Result, everyone who wants to meet Wil becomes a carrier to infect the rest of the Con.
    I appreciate you taking the heat for this one Wil. We all benefit from it.

  3. As another immuno-suppressed person, I totally get the no-contact rule. I would also recommend, as others have, to find some way to sanitize the the dice before you handle them.
    On a slight tangent, I went to LeakyCon (Harry Potter con) last year where there was a massive swine flu outbreak. Somehow, I didn’t get it. The only pattern we noticed was that the people who got very little sleep, got sick. So, get enough sleep!
    *Nerdfighter salute*

  4. Wil,
    I hope you had fun at GenCon. Unfortunately, I couldn’t be there. However, as it happens, I was in Vegas last weekend and was able to squeeze in 1 day at the Star Trek Convention. Jonathan Frakes spoke and I just wanted you to know, if no one already told you, virtually the first words out of his mouth (after the “glad to be here” sentence) was props to you. He also mentioned that you and he were going to do a project together, but didn’t mention what. Have you provided, or can you provide, details? I’d have to imagine that such a project would be great.
    Jeff

  5. Finally got the pics of you selecting your Dragon Chow dice bag! Check them out at http://bit.ly/cAkmmq Glad you had fun at #GenCon. Lyndsay is so excited that you got one of her dice bags (too bad the Batman on wasn’t there). We are now starting a Mission of bringing Wootstock to the East Coast. Maybe our nation’s capitol? See you there!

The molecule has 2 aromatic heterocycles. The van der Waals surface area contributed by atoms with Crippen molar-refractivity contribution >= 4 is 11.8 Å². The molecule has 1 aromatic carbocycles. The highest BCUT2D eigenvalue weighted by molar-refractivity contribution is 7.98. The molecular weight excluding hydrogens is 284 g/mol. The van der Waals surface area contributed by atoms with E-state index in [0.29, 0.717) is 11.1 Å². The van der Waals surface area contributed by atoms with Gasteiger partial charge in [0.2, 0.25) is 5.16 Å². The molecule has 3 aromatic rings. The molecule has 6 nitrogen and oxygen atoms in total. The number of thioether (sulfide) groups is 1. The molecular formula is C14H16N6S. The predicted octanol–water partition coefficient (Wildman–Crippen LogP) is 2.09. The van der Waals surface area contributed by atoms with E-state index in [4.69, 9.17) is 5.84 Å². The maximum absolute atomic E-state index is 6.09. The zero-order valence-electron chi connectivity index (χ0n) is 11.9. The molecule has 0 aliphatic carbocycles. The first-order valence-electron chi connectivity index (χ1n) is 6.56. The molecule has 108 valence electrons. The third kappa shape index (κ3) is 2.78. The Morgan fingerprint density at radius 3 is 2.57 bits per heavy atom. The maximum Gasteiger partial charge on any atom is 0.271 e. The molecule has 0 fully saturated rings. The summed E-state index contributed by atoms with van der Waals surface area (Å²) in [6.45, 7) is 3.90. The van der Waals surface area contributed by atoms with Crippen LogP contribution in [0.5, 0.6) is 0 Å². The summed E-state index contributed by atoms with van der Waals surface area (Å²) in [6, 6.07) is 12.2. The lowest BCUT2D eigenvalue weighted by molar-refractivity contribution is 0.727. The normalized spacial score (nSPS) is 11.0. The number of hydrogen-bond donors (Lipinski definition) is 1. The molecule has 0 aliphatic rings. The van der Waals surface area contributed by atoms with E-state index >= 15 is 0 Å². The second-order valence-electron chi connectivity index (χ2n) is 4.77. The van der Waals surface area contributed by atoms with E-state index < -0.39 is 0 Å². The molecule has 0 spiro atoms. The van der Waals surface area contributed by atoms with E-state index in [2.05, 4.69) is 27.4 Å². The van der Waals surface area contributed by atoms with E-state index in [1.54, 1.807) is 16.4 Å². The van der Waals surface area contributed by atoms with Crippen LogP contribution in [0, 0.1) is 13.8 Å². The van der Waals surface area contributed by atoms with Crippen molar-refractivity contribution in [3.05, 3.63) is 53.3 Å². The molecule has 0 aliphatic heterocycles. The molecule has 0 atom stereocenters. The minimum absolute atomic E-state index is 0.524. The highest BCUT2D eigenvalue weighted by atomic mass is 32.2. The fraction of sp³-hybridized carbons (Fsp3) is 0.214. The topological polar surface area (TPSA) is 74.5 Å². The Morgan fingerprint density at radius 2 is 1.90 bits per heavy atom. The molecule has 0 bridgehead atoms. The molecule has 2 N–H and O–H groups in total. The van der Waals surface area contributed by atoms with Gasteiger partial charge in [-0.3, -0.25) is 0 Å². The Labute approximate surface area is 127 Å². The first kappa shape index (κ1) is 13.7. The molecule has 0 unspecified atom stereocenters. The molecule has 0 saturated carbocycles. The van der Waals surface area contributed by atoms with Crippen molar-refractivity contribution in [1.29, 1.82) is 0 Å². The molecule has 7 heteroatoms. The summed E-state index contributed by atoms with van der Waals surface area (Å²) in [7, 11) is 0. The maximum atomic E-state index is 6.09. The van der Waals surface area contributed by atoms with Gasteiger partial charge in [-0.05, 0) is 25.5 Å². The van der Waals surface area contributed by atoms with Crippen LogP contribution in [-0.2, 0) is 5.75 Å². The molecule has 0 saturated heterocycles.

6. Seriously? A non-zero number of people want to touch you? Creepy :/ But honestly, anyone can shake hands at a conference or a convention, but only gamers can stay safe, cool, and respectful with the iron guard salute. :) This worked totally awesome at PAXEast and I never felt snubbed.

  7. Wil, I think it is awful that people were all kinds of shitty to you ahead of time about your no-touching policy for the con. I certainly hope people at Gen Con were much cooler and more understanding about it. Hell, no one wants Con Crud! I understand the weak immune system. My husband has Chronic Fatigue Syndrome and fibromyalgia. He catches illnesses so easily. He didn’t come with me to the con this year, but is coming next year and I feel like he should go in a plastic bubble LOL

  8. I am also disappointed that there are people who would be upset about you NOT WANTING TO GET SICK. As someone with a similarly compromised immune system, I understand completely and want to give you the two-thumbs-up-from-a-distance support. I’m looking forward to getting through the next PAX prime illness free!

  9. :( I would never want someone to ‘suck it up’ and get violently ill for two weeks for me. That just seems unreasonable.
    The first time I had the pleasure of meeting Wil (pre H1N1 epidemic at PAX 09), he stood up to be on eye level with me, focused on me for the time I was speaking with him, and he spoke genuinely and sincerely to me, even though I’m sure I was a wibbling, drooling fangirl. These are all far more valuable and fulfilling ways to make a connection with another person. These are what I remember and appreciate – not whether he shook my hand or not.
    I think ‘fans’ should suck up their expectations for the sake of a human being’s health. And this isn’t just about Wil. The PAX 09 H1N1 outbreak was hideous for so many people. I don’t blame anyone for wanting to avoid repeating that. Find other ways to connect with people whose work you admire. If you’re a fan of the person, be a fan of their health.